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Thursday, 5 January 2012
Five routes to social media success
With every brand on the planet trying to “engage” with people online, it’s quite difficult these days to sort the wheat from the chaff. Thankfully some campaigns have been so outstanding that they have set a benchmark for others to follow.
Whether it’s using Facebook, Twitter, LinkedIn, YouTube or ‘blogger outreach’, a new body of work is emerging that, as well as being based on outstanding creative ideas, makes the most of the media at its disposal.
Revolution asked current and former executives of the leading social media owners – Facebook, Twitter, LinkedIn and YouTube – to nominate the best campaigns ever run on their networks (they wanted to remain anonymous).
We also took reader nominations for the most innovative blogger outreach campaign. The work is diverse, ranging from car brand Volkswagen to fashion’s Forever 21, from the Metropolitan Police to Old Spice.
There may be some better campaigns out there and, one would hope, at least being worked on, but the five campaigns featured here have set the standard for others to aspire to.
As technology develops, it’s up to brands to push the boundaries more than ever before to reach the right audience and position themselves as pioneers. The following campaigns are from brands that more than fulfil this criterion.
Social network: LinkedIn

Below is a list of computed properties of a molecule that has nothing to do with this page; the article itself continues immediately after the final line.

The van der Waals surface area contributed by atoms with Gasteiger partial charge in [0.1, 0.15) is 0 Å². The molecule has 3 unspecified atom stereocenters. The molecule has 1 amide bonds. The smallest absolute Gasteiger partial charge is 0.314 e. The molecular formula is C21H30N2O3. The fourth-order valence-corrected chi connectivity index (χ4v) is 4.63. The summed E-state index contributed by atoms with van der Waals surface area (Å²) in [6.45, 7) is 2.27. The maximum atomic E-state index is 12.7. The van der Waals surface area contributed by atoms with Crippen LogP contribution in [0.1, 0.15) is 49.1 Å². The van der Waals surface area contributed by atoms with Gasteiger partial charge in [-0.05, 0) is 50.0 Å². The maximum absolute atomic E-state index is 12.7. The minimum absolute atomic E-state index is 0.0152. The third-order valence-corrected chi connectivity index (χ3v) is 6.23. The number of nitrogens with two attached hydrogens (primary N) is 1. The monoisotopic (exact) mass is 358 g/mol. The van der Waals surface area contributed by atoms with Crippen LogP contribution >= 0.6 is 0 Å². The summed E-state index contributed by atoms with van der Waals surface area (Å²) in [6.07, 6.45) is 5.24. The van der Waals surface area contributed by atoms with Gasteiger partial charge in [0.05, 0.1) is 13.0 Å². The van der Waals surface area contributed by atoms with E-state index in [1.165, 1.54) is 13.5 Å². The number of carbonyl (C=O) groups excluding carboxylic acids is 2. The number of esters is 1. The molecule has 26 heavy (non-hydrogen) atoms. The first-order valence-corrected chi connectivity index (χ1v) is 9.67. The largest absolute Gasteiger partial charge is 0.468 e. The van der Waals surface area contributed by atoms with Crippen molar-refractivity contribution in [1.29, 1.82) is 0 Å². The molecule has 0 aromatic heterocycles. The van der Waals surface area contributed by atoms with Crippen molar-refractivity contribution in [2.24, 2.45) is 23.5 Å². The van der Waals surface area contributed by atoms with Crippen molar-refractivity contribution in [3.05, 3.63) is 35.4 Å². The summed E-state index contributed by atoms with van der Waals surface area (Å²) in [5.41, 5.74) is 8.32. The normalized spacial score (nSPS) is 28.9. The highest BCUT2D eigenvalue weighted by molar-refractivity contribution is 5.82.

While LinkedIn has proven that it is effective for recruiting the right people, and for certain B2B campaigns, it’s not known as a particularly creative advertising platform. This makes Volkswagen’s ‘LinkedUit’ campaign for its Passat model all the more ingenious, going, as it did, where no brand had gone before.
The “media first” part of it was impressive enough. In launching LinkedUit, Volkswagen became the first brand to make use of the site’s API.
The idea was based on “being LinkedUit, or LinkedOut”. The campaign challenged members of the business site to battle against each other, Top Trumps-style, to see who had the stronger profile.
Criteria, such as education, experience, number of connections, strength of recommendations and the extent of a profile’s completion, contributed to an overall score. Victors earned the chance to win a Passat, a model aimed largely at business people.
Overall, this campaign used LinkedIn in ways no other brand has done so before or since, and achieved impressive participation levels in the target market of The Netherlands.
Automotive brands have often pioneered new digital formats, and Volkswagen used the LinkedIn API not just to engage with a business audience, but also to position the marque as innovative in a particularly crowded category.
Brand: Forever 21
Social network: Blogger outreach
When US fashion brand Forever 21 launched its second UK store in London’s Oxford Street in the summer, it signed up fashion blogger, model and DJ Bip Ling to promote its products as well as being the new face of the business.
Her youth, quirky fashion sense and roots (her parents are fashion illustrators) are the perfect fit for the fashion retailer.
Adopting the blogger outreach model – using influential online commentators to reach out to target consumers – has reaped dividends for the fashion brand, which is aimed at teenagers and young adults. Ling’s blog has not only helped to increase sales, but has also gathered a loyal following of young followers of fashion who are willing to trust her views and, potentially, purchase the products she recommends.
With this influential blog and more than five million Facebook fans, it’s not surprising that Forever 21′s marketing director, Linda Chang, hails social media as the brand’s most effective marketing tool. This use of blogger outreach demonstrates just how well a brand can connect with its target audience.